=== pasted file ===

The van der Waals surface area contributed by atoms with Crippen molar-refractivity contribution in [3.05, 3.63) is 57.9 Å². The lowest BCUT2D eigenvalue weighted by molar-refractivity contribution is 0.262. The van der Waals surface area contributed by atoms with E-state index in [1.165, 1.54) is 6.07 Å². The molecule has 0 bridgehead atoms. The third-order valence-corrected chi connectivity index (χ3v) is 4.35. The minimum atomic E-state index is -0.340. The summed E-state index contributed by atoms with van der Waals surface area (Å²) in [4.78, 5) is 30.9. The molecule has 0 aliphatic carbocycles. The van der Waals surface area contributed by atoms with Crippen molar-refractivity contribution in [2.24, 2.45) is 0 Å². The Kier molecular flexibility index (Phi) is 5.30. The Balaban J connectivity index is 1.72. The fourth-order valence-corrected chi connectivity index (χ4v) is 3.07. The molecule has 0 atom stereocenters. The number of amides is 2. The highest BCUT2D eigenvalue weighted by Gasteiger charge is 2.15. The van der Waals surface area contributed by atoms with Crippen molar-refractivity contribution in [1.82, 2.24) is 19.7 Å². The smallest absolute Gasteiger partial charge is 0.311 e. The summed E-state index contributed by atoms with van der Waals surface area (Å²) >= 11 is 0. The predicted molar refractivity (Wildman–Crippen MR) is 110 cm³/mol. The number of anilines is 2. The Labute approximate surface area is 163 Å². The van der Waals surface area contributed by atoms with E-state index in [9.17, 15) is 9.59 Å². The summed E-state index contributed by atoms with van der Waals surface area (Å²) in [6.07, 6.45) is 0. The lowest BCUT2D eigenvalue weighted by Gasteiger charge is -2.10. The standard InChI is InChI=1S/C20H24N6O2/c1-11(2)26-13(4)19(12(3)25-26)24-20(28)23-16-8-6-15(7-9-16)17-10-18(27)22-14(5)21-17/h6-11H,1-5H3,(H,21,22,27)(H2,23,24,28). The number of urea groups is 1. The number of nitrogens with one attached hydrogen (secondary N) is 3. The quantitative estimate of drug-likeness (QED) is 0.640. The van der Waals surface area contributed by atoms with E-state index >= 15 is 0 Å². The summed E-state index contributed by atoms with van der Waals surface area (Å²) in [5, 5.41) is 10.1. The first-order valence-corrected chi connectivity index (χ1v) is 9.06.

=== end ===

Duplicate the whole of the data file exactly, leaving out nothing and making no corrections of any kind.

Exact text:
The van der Waals surface area contributed by atoms with Crippen molar-refractivity contribution in [3.05, 3.63) is 57.9 Å². The lowest BCUT2D eigenvalue weighted by molar-refractivity contribution is 0.262. The van der Waals surface area contributed by atoms with E-state index in [1.165, 1.54) is 6.07 Å². The molecule has 0 bridgehead atoms. The third-order valence-corrected chi connectivity index (χ3v) is 4.35. The minimum atomic E-state index is -0.340. The summed E-state index contributed by atoms with van der Waals surface area (Å²) in [4.78, 5) is 30.9. The molecule has 0 aliphatic carbocycles. The van der Waals surface area contributed by atoms with Crippen molar-refractivity contribution in [2.24, 2.45) is 0 Å². The Kier molecular flexibility index (Phi) is 5.30. The Balaban J connectivity index is 1.72. The fourth-order valence-corrected chi connectivity index (χ4v) is 3.07. The molecule has 0 atom stereocenters. The number of amides is 2. The highest BCUT2D eigenvalue weighted by Gasteiger charge is 2.15. The van der Waals surface area contributed by atoms with Crippen molar-refractivity contribution in [1.82, 2.24) is 19.7 Å². The smallest absolute Gasteiger partial charge is 0.311 e. The summed E-state index contributed by atoms with van der Waals surface area (Å²) >= 11 is 0. The predicted molar refractivity (Wildman–Crippen MR) is 110 cm³/mol. The number of anilines is 2. The Labute approximate surface area is 163 Å². The van der Waals surface area contributed by atoms with E-state index in [9.17, 15) is 9.59 Å². The summed E-state index contributed by atoms with van der Waals surface area (Å²) in [6.07, 6.45) is 0. The lowest BCUT2D eigenvalue weighted by Gasteiger charge is -2.10. The standard InChI is InChI=1S/C20H24N6O2/c1-11(2)26-13(4)19(12(3)25-26)24-20(28)23-16-8-6-15(7-9-16)17-10-18(27)22-14(5)21-17/h6-11H,1-5H3,(H,21,22,27)(H2,23,24,28). The number of urea groups is 1. The number of nitrogens with one attached hydrogen (secondary N) is 3. The quantitative estimate of drug-likeness (QED) is 0.640. The van der Waals surface area contributed by atoms with E-state index >= 15 is 0 Å². The summed E-state index contributed by atoms with van der Waals surface area (Å²) in [5, 5.41) is 10.1. The first-order valence-corrected chi connectivity index (χ1v) is 9.06.